For those of you who did not know, September is suicide prevention month. An entire month dedicated to talking about this important issue, raising awareness, and fostering hope in individuals who may not know where to turn.

Suicide impacts people of all ages and backgrounds. In Canada, an average of over 10 people die by suicide per day. For each person who dies by suicide, there are many more who contemplate it or attempt it.

Eating Disorders have an extremely negative impact on the mind and body, so it is no shock that people with Eating Disorders may consider taking their own lives. Studies show that 20% of people with anorexia have attempted suicide. 60% of people who purge engage in suicidal thoughts and behaviour.

The purpose of this blog is to show people that there IS hope. Help is available. There are people who care, even though it may not seem like it. The information below was compiled from anonymous individuals who have experienced suicidal thoughts while suffering from an Eating Disorder. These tips and tricks have helped them overcome their suicidal thoughts and urges, and it is our hope that they can help someone else too.

Protective Factors:

If I don’t take action immediately when I feel down, I know that my thoughts can travel in a downward spiral. Here are some protective factors that have helped me:

  • Getting out of the space I am in, perhaps going for a walk outside
  • Calling a friend or someone you are close to
  • Thinking about what would be left behind if you acted on the urge
  • Texting or calling a helpline

Coping Mechanisms:

  • Creating a distraction plan. This can be in the form of a list, and the items on the list can be as simple as making a cup of tea, watching a movie, or partaking in a hobby that you enjoy, such as playing computer games or a musical instrument. We find that making a small list of some distractions is convenient to have on hand for those distressing moments.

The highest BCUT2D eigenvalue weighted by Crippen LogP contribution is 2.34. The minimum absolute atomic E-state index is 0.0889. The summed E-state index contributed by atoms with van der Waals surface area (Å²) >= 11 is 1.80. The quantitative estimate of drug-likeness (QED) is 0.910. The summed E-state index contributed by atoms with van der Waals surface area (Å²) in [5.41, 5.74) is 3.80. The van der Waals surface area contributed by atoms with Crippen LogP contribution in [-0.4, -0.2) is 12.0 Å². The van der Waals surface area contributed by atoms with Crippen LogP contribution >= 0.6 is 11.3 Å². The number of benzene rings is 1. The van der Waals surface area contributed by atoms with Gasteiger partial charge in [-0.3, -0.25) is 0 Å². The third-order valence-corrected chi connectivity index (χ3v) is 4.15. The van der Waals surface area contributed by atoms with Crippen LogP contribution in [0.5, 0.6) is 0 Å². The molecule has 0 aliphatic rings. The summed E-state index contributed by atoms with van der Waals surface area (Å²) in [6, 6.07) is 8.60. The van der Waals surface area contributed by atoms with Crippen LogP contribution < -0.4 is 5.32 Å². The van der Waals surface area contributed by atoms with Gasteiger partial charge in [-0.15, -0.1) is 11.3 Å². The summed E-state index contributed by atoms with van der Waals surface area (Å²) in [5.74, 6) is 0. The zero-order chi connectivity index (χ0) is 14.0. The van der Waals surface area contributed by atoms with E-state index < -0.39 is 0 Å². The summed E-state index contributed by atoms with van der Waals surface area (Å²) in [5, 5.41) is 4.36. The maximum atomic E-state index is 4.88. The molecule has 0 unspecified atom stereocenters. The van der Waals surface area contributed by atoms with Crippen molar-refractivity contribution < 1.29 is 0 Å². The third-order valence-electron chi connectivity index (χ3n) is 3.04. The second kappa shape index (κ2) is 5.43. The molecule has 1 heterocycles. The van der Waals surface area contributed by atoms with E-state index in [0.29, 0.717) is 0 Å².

• Talking it out. Similar to what was suggested above, it helps to talk through our feelings. This can look like talking to a friend, a parent, a therapist, or even talking to yourself (as silly as this may seem, it has helped us to speak out our thoughts and feelings!)
  • Journaling. When we find it difficult to explain our feelings, we like to journal, and keep the expectation low. It doesn’t have to be perfectly neat or grammatically correct.
  • Delay it. It helps us to think of distressing feelings as a train, or a big wave. It passes by, and it stops eventually.
  • Find things you can relate to. Sometimes social media can be triggering, see post https://nied.ca/social-media-and-eating-disorders/ but sometimes it can be useful to scroll through some positive Instagram accounts, or to pin some positive or relatable quotes on Pinterest. (In the past we have liked to share relatable posts on Tumblr).
  • Crying it out. Don’t be ashamed. We all do it! It’s normal and healthy.

 

It is tragic that so many people die from suicide, and so many of those deaths by suicide coexist with an ED, that is challenging on its own. Everyone deserves to be happy and to live a fulfilling life, especially those of us incredibly strong individuals who battle with mental health issues every day.  Remember that there is always going to be at least one person who cares about you, wants to help you, and would hate to see you suffer. As cliché as this may sound, you are truly not alone. Help is always available; don’t ever hesitate to reach out. Your mental health is a priority.

Canada Suicide Prevention Service

Hours: 24/7/365. Languages: English, French

Learn more

833-456-4566

The new Canada Suicide Prevention Service (CSPS) by Crisis Services Canada, enables callers anywhere in Canada to access crisis support by phone, in French or English: toll-free 1-833-456-4566 Available 24/7

  • KidsHelpPhone Ages 25 Years and Under in Canada 1-800-668-6868
  • First Nations and Inuit Hope for Wellness 24/7 Help Line 1-855-242-3310
  • Canadian Indian Residential Schools Crisis Line 1-866-925-4419
  • Trans LifeLine – All Ages 1-877-330-6366
  • Alberta Crisis Line – All Ages 403-266-4357
  • British Columbia Crisis Line – All Ages 1-800-SUICIDE
  • British Columbia Mental Health Support 310-6789
  • BC211 – Referral Hotline 24/7  Dial 211
  • Manitoba Crisis Line – All Ages 1-877-435-7170
  • New Brunswick Crisis Line – All Ages 1-800-667-5005
  • Newfoundland and Labrador Line All Ages 1-888-737-4668
  • NWT All Ages 24/7  1-800-661-0844
  • Nova Scotia Crisis Line – All Ages 1-888-429-8167
  • Nunavut Line – All Ages 7 pm-11 pm (EST) 1-800-265-3333
  • Ontario Crisis Line – All Ages 1-866-531-2600
  • Ontario College and University Students 1-866-925-5454
  • Ontario York and Simcoe Support Services Network 1-855-310-COPE (2673)
  • Ontario – Kenora, Dryden, Fort Frances, Rainy River and everywhere in between 1-866-888-8988
  • Prince Edward Island Crisis Line – All Ages 1-800-218-2885
  • Quebec National Crisis Line – All Ages 1-866-277-3553
  • Saskatchewan Crisis Line – All Ages 1-306-525-5333
  • Yukon Crisis Line – All Ages 7 pm-12 am (PST) 1-844-533-3030